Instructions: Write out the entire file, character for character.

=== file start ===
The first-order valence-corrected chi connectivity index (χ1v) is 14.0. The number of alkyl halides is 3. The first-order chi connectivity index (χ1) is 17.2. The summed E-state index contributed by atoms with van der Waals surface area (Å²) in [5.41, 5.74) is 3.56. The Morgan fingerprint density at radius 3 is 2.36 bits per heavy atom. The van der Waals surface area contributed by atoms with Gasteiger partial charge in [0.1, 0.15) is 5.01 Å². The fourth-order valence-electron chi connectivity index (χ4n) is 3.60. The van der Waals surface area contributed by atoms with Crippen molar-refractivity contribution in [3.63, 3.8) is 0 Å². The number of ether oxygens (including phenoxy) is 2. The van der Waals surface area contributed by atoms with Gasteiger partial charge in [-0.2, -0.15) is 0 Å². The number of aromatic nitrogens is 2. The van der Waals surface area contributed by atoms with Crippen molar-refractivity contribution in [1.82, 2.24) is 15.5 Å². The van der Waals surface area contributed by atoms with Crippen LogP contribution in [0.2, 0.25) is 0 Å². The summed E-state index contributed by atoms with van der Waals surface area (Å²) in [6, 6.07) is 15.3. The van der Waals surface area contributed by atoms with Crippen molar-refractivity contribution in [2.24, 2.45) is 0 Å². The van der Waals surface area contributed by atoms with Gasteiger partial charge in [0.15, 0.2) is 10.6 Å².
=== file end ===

The first-order valence-corrected chi connectivity index (χ1v) is 14.0. The number of alkyl halides is 3. The first-order chi connectivity index (χ1) is 17.2. The summed E-state index contributed by atoms with van der Waals surface area (Å²) in [5.41, 5.74) is 3.56. The Morgan fingerprint density at radius 3 is 2.36 bits per heavy atom. The van der Waals surface area contributed by atoms with Gasteiger partial charge in [0.1, 0.15) is 5.01 Å². The fourth-order valence-electron chi connectivity index (χ4n) is 3.60. The van der Waals surface area contributed by atoms with Crippen molar-refractivity contribution in [3.63, 3.8) is 0 Å². The number of ether oxygens (including phenoxy) is 2. The van der Waals surface area contributed by atoms with Gasteiger partial charge in [-0.2, -0.15) is 0 Å². The number of aromatic nitrogens is 2. The van der Waals surface area contributed by atoms with Crippen molar-refractivity contribution in [1.82, 2.24) is 15.5 Å². The van der Waals surface area contributed by atoms with Crippen LogP contribution in [0.2, 0.25) is 0 Å². The summed E-state index contributed by atoms with van der Waals surface area (Å²) in [6, 6.07) is 15.3. The van der Waals surface area contributed by atoms with Crippen molar-refractivity contribution in [2.24, 2.45) is 0 Å². The van der Waals surface area contributed by atoms with Gasteiger partial charge in [0.15, 0.2) is 10.6 Å².